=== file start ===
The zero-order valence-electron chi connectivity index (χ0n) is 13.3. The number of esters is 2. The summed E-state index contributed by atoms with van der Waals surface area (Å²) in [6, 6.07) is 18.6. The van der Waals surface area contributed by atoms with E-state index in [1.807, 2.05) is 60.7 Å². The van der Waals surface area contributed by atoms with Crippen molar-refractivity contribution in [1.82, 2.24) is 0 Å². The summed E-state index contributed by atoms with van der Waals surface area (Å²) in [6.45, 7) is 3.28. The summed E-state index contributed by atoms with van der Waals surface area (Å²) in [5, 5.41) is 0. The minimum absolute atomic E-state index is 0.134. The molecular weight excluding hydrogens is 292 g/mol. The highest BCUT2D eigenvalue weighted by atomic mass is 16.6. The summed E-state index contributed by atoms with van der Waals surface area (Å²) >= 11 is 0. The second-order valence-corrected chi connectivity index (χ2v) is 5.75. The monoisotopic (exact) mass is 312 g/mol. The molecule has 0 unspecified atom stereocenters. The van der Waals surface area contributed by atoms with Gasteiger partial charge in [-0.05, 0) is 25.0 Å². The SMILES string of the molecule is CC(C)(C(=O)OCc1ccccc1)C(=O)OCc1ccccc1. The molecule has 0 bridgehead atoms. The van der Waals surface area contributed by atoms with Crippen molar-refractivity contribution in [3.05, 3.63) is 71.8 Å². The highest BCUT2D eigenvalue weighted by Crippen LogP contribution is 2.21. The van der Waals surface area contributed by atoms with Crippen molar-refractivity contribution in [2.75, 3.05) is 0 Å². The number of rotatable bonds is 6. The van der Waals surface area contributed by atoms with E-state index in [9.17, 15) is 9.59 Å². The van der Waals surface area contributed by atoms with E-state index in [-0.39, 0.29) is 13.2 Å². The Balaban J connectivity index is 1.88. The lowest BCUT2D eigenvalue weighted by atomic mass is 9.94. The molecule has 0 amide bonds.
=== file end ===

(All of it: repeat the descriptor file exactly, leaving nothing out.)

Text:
The zero-order valence-electron chi connectivity index (χ0n) is 13.3. The number of esters is 2. The summed E-state index contributed by atoms with van der Waals surface area (Å²) in [6, 6.07) is 18.6. The van der Waals surface area contributed by atoms with E-state index in [1.807, 2.05) is 60.7 Å². The van der Waals surface area contributed by atoms with Crippen molar-refractivity contribution in [1.82, 2.24) is 0 Å². The summed E-state index contributed by atoms with van der Waals surface area (Å²) in [6.45, 7) is 3.28. The summed E-state index contributed by atoms with van der Waals surface area (Å²) in [5, 5.41) is 0. The minimum absolute atomic E-state index is 0.134. The molecular weight excluding hydrogens is 292 g/mol. The highest BCUT2D eigenvalue weighted by atomic mass is 16.6. The summed E-state index contributed by atoms with van der Waals surface area (Å²) >= 11 is 0. The second-order valence-corrected chi connectivity index (χ2v) is 5.75. The monoisotopic (exact) mass is 312 g/mol. The molecule has 0 unspecified atom stereocenters. The van der Waals surface area contributed by atoms with Gasteiger partial charge in [-0.05, 0) is 25.0 Å². The SMILES string of the molecule is CC(C)(C(=O)OCc1ccccc1)C(=O)OCc1ccccc1. The molecule has 0 bridgehead atoms. The van der Waals surface area contributed by atoms with Crippen molar-refractivity contribution in [3.05, 3.63) is 71.8 Å². The highest BCUT2D eigenvalue weighted by Crippen LogP contribution is 2.21. The van der Waals surface area contributed by atoms with Crippen molar-refractivity contribution in [2.75, 3.05) is 0 Å². The number of rotatable bonds is 6. The van der Waals surface area contributed by atoms with E-state index in [9.17, 15) is 9.59 Å². The van der Waals surface area contributed by atoms with E-state index in [-0.39, 0.29) is 13.2 Å². The Balaban J connectivity index is 1.88. The lowest BCUT2D eigenvalue weighted by atomic mass is 9.94. The molecule has 0 amide bonds.